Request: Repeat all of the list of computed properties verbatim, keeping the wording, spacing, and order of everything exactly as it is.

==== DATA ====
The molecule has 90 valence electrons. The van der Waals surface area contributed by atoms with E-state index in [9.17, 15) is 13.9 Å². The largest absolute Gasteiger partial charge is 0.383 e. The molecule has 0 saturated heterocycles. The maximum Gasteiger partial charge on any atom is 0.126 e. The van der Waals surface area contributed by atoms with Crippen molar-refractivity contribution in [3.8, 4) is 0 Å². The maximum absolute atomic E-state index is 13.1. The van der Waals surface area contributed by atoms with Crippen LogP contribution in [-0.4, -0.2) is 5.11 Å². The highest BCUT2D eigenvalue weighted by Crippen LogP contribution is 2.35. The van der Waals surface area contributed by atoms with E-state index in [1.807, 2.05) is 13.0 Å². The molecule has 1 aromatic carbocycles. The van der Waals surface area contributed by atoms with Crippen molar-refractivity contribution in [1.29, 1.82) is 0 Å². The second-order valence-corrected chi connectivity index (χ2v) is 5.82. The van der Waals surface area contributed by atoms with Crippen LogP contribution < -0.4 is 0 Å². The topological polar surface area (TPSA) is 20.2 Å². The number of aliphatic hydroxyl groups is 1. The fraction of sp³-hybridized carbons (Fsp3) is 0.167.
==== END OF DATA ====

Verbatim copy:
The molecule has 90 valence electrons. The van der Waals surface area contributed by atoms with E-state index in [9.17, 15) is 13.9 Å². The largest absolute Gasteiger partial charge is 0.383 e. The molecule has 0 saturated heterocycles. The maximum Gasteiger partial charge on any atom is 0.126 e. The van der Waals surface area contributed by atoms with Crippen molar-refractivity contribution in [3.8, 4) is 0 Å². The maximum absolute atomic E-state index is 13.1. The van der Waals surface area contributed by atoms with Crippen LogP contribution in [-0.4, -0.2) is 5.11 Å². The highest BCUT2D eigenvalue weighted by Crippen LogP contribution is 2.35. The van der Waals surface area contributed by atoms with E-state index in [1.807, 2.05) is 13.0 Å². The molecule has 1 aromatic carbocycles. The van der Waals surface area contributed by atoms with Crippen molar-refractivity contribution in [1.29, 1.82) is 0 Å². The second-order valence-corrected chi connectivity index (χ2v) is 5.82. The van der Waals surface area contributed by atoms with Crippen LogP contribution < -0.4 is 0 Å². The topological polar surface area (TPSA) is 20.2 Å². The number of aliphatic hydroxyl groups is 1. The fraction of sp³-hybridized carbons (Fsp3) is 0.167.